Hi folks. Complete the Papers Past survey to let us know what you’d like added over the next few years. ×
Article image
Article image
This article displays in one automatically-generated column. View the full page to see article in its original form.

A SERGEANT'S LEG

PRISON CAMP MODEL LONG JOHN SILVER OUTDONE By DON DONAGHEY MARE ISLAND, Calif. No. 1 inspirer of the "amputees" at this naval hospital is Marine-Sergeant James Robinson, of Ashland, Ky., who lost his left leg at Corregidor and figured things out for himself in a Jap prison camp. Though he couldn't walk, he was still helping out —at a telephone switchboard—when Corregidor fell. Sergeant Jim and others went to the prison camp at Bilibid. His captors begrudged him food because he couldn't Avork. His shack mates helped out there. And one night his shack mates stole a bench from in front of the galley and stowed it between bunks. The guards hunted loav and high for the absentee furniture—and there's where they made a mistake. Had they looked for something that was beginning to look like a wooden leg they would have been on the right beam. With a pocket knife and chunks of a broken sake jug Jim scraped and whittled. He never went to high school but had seen the "Treasure Island" movie. In his time of need his recollection of the cut and rig of Long John Silver's Hollywood peg leg sharpened. The Bilibid camp held many prisoners and was not too closely guarded, because there was nothing for them to escape to, except death by gunfire or starvation. So Jim had plenty of time to scrape and shape. The guards wasted no glances on the activities of a helpless one-legged marine. In three weeks Jim was ready to go. The leg is all one piece of wood except for the knob that keeps his belt from slipping over the shaft The shaft was lashed to his thigh with cord. With an extra belt he rigged the peg to the crook of his knee. Under his waist belt the top of the shaft has fairly free play Jim uses it for leverage and steering The leg is not pretty, but for utility it s a beauty. He can go places fast and is the first man on his feet and at attention when brass heaves into view. On February 4 this year the First Cavalry liberated Jim and other survivors of the Bilibid bill-of-fare A highly, mechanised new leg is in the making for him here at the Mare Island brace, shop, but he's not too sure he wants to bother .getting used to it. The old John Silver model vork.s 100 well.—Auckland Star and I T.A.N.A.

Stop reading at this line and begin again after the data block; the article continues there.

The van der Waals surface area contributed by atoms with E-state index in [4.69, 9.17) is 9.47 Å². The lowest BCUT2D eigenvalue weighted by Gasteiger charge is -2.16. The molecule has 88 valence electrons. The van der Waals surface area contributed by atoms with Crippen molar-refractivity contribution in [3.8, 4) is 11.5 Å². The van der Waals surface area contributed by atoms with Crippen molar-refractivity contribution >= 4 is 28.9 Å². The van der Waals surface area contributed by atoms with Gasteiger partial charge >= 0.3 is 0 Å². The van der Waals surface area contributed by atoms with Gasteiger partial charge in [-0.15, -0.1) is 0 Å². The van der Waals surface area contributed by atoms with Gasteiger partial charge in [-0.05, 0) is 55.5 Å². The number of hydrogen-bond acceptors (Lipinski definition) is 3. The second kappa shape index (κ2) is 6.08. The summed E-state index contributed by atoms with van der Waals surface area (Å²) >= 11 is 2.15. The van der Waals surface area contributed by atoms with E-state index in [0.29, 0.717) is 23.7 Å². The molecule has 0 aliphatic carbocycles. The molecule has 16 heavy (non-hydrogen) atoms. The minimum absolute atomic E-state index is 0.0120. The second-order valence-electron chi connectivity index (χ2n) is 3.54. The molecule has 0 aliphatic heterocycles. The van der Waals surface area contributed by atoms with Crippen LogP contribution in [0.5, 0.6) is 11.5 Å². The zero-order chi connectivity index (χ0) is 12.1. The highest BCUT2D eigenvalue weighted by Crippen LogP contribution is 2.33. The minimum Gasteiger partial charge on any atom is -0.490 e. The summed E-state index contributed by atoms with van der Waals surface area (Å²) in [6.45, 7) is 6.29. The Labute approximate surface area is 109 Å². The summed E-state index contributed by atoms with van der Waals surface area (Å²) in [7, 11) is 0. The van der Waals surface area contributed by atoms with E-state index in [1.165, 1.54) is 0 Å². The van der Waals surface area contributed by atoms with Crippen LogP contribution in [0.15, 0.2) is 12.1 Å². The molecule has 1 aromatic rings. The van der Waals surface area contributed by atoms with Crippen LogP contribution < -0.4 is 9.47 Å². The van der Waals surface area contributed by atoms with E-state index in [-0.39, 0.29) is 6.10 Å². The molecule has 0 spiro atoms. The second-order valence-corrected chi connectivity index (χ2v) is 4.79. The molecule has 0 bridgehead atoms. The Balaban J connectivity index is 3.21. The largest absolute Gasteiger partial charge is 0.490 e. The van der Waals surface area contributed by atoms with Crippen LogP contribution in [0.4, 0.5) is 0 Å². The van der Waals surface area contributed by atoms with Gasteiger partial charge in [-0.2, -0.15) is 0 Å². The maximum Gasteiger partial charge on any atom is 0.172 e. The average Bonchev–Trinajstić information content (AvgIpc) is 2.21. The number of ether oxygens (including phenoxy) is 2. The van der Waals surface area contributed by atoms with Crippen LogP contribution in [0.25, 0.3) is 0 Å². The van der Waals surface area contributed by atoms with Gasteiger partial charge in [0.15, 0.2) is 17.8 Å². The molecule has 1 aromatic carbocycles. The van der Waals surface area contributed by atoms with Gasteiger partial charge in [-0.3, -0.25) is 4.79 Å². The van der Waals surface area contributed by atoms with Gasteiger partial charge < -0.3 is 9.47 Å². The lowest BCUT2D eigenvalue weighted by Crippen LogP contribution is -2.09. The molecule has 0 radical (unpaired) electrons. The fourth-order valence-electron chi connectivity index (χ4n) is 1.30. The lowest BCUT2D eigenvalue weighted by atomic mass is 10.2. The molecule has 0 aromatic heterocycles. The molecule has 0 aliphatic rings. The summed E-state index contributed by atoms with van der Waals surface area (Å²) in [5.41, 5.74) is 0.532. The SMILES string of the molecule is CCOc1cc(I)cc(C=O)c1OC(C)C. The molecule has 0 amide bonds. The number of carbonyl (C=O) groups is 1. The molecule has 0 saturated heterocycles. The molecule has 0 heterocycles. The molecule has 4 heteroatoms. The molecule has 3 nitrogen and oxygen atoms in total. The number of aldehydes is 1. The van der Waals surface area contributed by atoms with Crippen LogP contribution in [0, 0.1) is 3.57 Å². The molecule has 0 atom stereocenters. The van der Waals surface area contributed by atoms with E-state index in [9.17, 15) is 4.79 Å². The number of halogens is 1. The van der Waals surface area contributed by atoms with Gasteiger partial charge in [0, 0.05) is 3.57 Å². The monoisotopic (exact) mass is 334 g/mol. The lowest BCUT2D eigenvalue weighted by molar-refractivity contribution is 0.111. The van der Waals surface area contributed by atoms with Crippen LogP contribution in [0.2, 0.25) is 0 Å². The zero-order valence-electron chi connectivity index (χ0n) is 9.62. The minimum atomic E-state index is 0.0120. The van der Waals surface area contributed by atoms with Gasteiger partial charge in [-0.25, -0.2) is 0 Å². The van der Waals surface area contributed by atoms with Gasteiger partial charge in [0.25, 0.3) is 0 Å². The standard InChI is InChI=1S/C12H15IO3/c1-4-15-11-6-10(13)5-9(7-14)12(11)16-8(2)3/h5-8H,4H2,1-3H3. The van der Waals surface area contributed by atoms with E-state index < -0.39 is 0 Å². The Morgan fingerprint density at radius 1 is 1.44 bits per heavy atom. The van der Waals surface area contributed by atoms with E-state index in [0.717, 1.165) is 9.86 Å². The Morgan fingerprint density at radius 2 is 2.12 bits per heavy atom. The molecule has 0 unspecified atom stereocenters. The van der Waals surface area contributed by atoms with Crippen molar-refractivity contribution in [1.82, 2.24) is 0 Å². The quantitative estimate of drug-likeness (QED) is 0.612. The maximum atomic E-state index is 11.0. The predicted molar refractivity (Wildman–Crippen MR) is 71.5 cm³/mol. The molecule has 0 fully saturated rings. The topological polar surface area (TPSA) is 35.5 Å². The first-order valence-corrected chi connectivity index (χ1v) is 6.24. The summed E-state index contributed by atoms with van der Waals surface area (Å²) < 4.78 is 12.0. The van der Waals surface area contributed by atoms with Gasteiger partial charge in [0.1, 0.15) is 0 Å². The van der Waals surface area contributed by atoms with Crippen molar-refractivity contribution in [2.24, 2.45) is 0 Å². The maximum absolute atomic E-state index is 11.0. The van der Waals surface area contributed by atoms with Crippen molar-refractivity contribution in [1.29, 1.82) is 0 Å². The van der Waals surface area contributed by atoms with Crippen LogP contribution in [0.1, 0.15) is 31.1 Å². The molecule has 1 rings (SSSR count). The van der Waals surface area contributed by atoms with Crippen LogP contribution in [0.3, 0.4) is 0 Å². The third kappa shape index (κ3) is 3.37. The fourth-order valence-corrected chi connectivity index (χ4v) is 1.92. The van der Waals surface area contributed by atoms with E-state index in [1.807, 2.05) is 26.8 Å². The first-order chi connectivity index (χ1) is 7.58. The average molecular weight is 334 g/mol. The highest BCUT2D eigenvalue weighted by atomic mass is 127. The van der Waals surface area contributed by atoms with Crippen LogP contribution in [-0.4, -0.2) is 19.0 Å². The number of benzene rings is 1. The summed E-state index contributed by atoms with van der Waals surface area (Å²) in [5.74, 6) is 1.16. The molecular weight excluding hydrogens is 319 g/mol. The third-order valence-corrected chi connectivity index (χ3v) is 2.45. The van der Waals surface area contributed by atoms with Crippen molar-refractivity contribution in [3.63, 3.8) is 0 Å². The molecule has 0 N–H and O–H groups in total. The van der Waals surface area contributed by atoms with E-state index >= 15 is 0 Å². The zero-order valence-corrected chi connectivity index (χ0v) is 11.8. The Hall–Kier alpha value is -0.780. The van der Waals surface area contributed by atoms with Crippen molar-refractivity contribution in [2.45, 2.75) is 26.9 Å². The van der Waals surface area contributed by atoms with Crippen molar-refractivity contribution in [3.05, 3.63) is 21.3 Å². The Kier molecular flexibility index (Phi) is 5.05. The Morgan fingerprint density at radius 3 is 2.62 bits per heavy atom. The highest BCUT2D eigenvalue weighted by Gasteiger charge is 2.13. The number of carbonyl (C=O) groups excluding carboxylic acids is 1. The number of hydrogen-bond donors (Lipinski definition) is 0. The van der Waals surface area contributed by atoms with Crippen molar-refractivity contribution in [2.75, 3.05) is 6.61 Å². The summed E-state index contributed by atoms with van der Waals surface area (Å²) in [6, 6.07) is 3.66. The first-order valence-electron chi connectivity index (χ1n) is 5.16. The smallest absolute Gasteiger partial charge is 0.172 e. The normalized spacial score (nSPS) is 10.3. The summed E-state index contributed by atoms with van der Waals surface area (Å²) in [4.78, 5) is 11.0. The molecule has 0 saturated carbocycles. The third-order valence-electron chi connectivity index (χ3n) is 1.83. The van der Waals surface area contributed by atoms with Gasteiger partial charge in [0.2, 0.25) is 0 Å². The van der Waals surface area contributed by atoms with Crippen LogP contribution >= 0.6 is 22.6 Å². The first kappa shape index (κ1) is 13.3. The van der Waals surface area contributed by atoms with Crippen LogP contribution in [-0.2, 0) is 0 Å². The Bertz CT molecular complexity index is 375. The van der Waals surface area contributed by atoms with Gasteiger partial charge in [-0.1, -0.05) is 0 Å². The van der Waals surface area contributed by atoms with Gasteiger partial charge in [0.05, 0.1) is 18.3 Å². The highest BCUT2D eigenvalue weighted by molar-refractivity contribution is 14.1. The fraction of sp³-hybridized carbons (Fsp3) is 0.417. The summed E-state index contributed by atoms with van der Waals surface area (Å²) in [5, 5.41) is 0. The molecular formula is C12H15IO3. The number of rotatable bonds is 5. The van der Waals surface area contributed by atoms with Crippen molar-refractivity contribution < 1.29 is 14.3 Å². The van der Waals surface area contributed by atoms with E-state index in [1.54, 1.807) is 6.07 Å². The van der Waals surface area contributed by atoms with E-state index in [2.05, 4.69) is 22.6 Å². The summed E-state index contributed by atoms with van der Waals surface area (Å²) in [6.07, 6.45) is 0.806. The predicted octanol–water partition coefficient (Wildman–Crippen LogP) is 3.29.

This article text was automatically generated and may include errors. View the full page to see article in its original form.
Permanent link to this item

http://paperspast.natlib.govt.nz/newspapers/AS19450814.2.38

Bibliographic details

A SERGEANT'S LEG, Auckland Star, Volume LXXVI, Issue 191, 14 August 1945

Word Count
413

A SERGEANT'S LEG Auckland Star, Volume LXXVI, Issue 191, 14 August 1945

  1. New formats

    Papers Past now contains more than just newspapers. Use these links to navigate to other kinds of materials.

  2. Hierarchy

    These links will always show you how deep you are in the collection. Click them to get a broader view of the items you're currently viewing.

  3. Search

    Enter names, places, or other keywords that you're curious about here. We'll look for them in the fulltext of millions of articles.

  4. Search

    Browsed to an interesting page? Click here to search within the item you're currently viewing, or start a new search.

  5. Search facets

    Use these buttons to limit your searches to particular dates, titles, and more.

  6. View selection

    Switch between images of the original document and text transcriptions and outlines you can cut and paste.

  7. Tools

    Print, save, zoom in and more.

  8. Explore

    If you'd rather just browse through documents, click here to find titles and issues from particular dates and geographic regions.

  9. Need more help?

    The "Help" link will show you different tips for each page on the site, so click here often as you explore the site.

Working